That is very easy to answer… The path of clouds is not determined by the terrain. The problem is not that water moves. Proceduraly generated motion is no problem. The problem is that water moves along the terrain, i.e. its motion is determined by context. And context is what you don’t have, what you cannot have.
Erosion is easier that way, because nobody will look very closely at whether the direction of your erosion is consistent. It doesn’t even need to be, because it’s not the only geological process at work, so for a dry river bed to go uphill every once in a while is not something very notable. If your river does that… well, there’s a problem.
I’m not sure what you mean by 2D blocks. For all I can tell NMS terrain is a 3-dimensional slce out of a 4-dimensional function. But yes, a system of rivers that doesn’t take context into account is certainly possible. Not even that hard to do. But is that really desirable? Are the occasional gorgeous visuals really enough to offset the jarring feeling you get everytime you see a river flow uphills (which will be lots of times), or potentially even hanging in the air?
Again, not sure what you mean by 2D block. But yes, features strictly isolated to a small area of terrain would be possible, but again I’m not sure it’s worth the effort. You’d have pretty nasty pop-in too, because the entire area needs to be known before the ever-so-small river can actually be generated, which means that you might suddenly find yourself submerged when you were walking on dry land just a second before…
Hmmm… there migh be a misconception about voxels here. Voxels are not directly related to the 3d rendering process (the rendering process itself happens on the GPU anyways, there’s no information coming back from there). They are the information that the terrain will be rendered out of, true, but they need to go through polygonisation first. If my assumption is correct that they’re slicing a 4d function, then the voxels are the terrain. There’s no 2d representation of the terrain like there is for example in Elite Dangerous, where terrain is indeed a 2-dimensional map on which every pixel value is the height of that point. In NMS, I would think that the voxels are the output of the function.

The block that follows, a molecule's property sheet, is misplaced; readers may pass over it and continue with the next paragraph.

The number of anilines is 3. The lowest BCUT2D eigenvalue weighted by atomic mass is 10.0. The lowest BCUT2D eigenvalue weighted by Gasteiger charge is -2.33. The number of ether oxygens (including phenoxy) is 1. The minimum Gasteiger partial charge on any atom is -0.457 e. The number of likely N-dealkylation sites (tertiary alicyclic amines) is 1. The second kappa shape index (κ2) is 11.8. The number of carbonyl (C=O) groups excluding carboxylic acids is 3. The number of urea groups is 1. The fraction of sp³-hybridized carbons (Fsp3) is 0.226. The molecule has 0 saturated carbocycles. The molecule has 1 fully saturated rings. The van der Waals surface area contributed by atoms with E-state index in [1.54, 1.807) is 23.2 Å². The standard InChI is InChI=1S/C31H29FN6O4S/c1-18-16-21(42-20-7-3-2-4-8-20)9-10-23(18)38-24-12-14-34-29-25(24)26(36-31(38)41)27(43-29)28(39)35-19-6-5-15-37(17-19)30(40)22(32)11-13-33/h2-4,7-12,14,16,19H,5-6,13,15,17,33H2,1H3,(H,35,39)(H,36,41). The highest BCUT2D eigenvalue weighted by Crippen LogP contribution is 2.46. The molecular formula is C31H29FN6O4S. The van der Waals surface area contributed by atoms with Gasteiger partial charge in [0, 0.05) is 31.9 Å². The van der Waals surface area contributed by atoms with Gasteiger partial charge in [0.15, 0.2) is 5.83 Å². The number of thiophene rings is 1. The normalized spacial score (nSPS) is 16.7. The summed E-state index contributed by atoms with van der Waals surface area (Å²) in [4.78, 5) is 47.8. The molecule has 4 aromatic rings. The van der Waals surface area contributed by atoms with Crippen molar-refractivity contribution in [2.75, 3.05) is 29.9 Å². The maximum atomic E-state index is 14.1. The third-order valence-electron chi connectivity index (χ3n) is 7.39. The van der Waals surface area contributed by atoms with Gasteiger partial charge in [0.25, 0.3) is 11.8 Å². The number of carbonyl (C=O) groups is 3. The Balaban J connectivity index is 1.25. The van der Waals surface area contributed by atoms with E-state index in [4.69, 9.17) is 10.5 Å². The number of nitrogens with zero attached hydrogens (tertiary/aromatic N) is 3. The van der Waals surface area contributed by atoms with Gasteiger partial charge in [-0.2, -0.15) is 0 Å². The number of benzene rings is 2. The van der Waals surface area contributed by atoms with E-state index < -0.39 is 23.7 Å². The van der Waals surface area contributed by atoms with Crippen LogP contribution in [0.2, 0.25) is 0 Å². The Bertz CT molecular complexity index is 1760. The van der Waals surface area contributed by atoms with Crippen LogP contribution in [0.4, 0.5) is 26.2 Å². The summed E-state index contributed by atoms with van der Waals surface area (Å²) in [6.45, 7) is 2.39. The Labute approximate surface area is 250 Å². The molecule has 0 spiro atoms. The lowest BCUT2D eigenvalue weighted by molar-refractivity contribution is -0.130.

I think I finally see what you’re getting at. This is basically what they do for volcanoes and buildings Although they don’t do that in “pre”. they’re just running a different seed and function to place them, in order to be able to query them on demand when you’re triggering a scan or something like that. The trouble with the rivers is that they are comparatively large features, even small ones, compared to these, and buildings and volcanoes can just stomp the terrain flat if they need it, that isn’t a problem. But for a river, you’d again need to know the terrain they are flowing through, so you have to generate that swath at some point before placing the river.
At least, this would be a solution that is indeed theoretically possible. The question would become, how much CPU does NMS have left to spare to generate the necessary terrain swath when you’re getting close without freezing up the simulation and without producing hte pop-ins I mentioned above. I could very well see small lakes being generated this way, all they’d need to do is dig out some terrain and fill it up with water. Although even that is already much more expensive than the flattening for buildings, because you now have to trace the circumference to find the rightt point for the local waterlevel.
But yes, in this form, it is “merely” a question of available resources, and not entirely impossible.